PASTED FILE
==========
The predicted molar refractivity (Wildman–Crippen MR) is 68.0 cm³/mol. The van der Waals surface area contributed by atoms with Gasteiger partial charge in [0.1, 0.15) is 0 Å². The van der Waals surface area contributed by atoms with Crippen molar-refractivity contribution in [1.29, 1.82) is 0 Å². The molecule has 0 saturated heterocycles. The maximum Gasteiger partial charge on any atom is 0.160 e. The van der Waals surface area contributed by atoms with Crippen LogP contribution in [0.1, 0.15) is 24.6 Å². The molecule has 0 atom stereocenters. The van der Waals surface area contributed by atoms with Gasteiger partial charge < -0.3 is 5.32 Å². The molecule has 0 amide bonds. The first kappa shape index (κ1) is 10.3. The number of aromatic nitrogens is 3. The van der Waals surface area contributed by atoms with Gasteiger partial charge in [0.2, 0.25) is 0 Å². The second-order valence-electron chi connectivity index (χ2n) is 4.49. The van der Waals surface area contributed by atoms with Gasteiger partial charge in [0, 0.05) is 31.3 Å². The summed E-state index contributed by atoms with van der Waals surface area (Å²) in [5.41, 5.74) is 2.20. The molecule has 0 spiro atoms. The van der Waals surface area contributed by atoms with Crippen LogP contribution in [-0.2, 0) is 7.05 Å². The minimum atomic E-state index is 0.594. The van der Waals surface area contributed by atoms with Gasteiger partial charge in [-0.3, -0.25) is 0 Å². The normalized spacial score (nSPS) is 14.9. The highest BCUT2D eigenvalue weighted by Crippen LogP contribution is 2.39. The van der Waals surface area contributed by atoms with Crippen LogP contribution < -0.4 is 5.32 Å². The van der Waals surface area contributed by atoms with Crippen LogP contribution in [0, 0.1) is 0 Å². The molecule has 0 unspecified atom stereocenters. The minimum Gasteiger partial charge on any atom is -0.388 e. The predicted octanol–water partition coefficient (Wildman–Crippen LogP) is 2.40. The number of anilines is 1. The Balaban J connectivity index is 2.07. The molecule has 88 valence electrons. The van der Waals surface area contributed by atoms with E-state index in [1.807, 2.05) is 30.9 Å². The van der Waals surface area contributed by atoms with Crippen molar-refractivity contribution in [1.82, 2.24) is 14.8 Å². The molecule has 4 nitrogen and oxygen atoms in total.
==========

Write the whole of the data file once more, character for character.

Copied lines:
The predicted molar refractivity (Wildman–Crippen MR) is 68.0 cm³/mol. The van der Waals surface area contributed by atoms with Gasteiger partial charge in [0.1, 0.15) is 0 Å². The van der Waals surface area contributed by atoms with Crippen molar-refractivity contribution in [1.29, 1.82) is 0 Å². The molecule has 0 saturated heterocycles. The maximum Gasteiger partial charge on any atom is 0.160 e. The van der Waals surface area contributed by atoms with Crippen LogP contribution in [0.1, 0.15) is 24.6 Å². The molecule has 0 atom stereocenters. The van der Waals surface area contributed by atoms with Gasteiger partial charge < -0.3 is 5.32 Å². The molecule has 0 amide bonds. The first kappa shape index (κ1) is 10.3. The number of aromatic nitrogens is 3. The van der Waals surface area contributed by atoms with Gasteiger partial charge in [0.2, 0.25) is 0 Å². The second-order valence-electron chi connectivity index (χ2n) is 4.49. The van der Waals surface area contributed by atoms with Gasteiger partial charge in [0, 0.05) is 31.3 Å². The summed E-state index contributed by atoms with van der Waals surface area (Å²) in [5.41, 5.74) is 2.20. The molecule has 0 spiro atoms. The van der Waals surface area contributed by atoms with Crippen LogP contribution in [-0.2, 0) is 7.05 Å². The minimum atomic E-state index is 0.594. The van der Waals surface area contributed by atoms with Gasteiger partial charge in [-0.3, -0.25) is 0 Å². The normalized spacial score (nSPS) is 14.9. The highest BCUT2D eigenvalue weighted by Crippen LogP contribution is 2.39. The van der Waals surface area contributed by atoms with Crippen LogP contribution < -0.4 is 5.32 Å². The van der Waals surface area contributed by atoms with Crippen LogP contribution in [0, 0.1) is 0 Å². The molecule has 0 unspecified atom stereocenters. The minimum Gasteiger partial charge on any atom is -0.388 e. The predicted octanol–water partition coefficient (Wildman–Crippen LogP) is 2.40. The number of anilines is 1. The Balaban J connectivity index is 2.07. The molecule has 88 valence electrons. The van der Waals surface area contributed by atoms with E-state index in [1.807, 2.05) is 30.9 Å². The van der Waals surface area contributed by atoms with Crippen molar-refractivity contribution in [1.82, 2.24) is 14.8 Å². The molecule has 4 nitrogen and oxygen atoms in total.